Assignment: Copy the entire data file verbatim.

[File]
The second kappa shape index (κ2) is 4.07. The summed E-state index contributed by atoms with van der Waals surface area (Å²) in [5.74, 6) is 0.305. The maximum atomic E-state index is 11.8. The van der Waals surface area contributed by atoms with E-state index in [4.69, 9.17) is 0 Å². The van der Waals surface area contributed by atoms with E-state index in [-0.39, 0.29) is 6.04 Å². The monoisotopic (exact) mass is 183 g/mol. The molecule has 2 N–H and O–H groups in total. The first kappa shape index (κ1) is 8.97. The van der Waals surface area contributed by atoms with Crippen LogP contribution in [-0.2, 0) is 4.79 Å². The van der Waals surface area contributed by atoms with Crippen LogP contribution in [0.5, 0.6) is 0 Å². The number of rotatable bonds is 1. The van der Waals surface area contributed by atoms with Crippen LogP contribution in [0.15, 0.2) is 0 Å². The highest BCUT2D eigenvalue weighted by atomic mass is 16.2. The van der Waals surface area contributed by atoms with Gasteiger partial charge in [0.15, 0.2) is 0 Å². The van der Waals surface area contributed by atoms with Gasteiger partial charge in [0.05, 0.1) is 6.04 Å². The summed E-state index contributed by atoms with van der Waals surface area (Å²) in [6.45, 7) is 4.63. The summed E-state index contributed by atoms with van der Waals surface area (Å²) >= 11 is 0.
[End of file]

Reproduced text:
The second kappa shape index (κ2) is 4.07. The summed E-state index contributed by atoms with van der Waals surface area (Å²) in [5.74, 6) is 0.305. The maximum atomic E-state index is 11.8. The van der Waals surface area contributed by atoms with E-state index in [4.69, 9.17) is 0 Å². The van der Waals surface area contributed by atoms with E-state index in [-0.39, 0.29) is 6.04 Å². The monoisotopic (exact) mass is 183 g/mol. The molecule has 2 N–H and O–H groups in total. The first kappa shape index (κ1) is 8.97. The van der Waals surface area contributed by atoms with Crippen LogP contribution in [-0.2, 0) is 4.79 Å². The van der Waals surface area contributed by atoms with Crippen LogP contribution in [0.5, 0.6) is 0 Å². The number of rotatable bonds is 1. The van der Waals surface area contributed by atoms with Crippen LogP contribution in [0.15, 0.2) is 0 Å². The highest BCUT2D eigenvalue weighted by atomic mass is 16.2. The van der Waals surface area contributed by atoms with Gasteiger partial charge in [0.15, 0.2) is 0 Å². The van der Waals surface area contributed by atoms with Gasteiger partial charge in [0.05, 0.1) is 6.04 Å². The summed E-state index contributed by atoms with van der Waals surface area (Å²) in [6.45, 7) is 4.63. The summed E-state index contributed by atoms with van der Waals surface area (Å²) >= 11 is 0.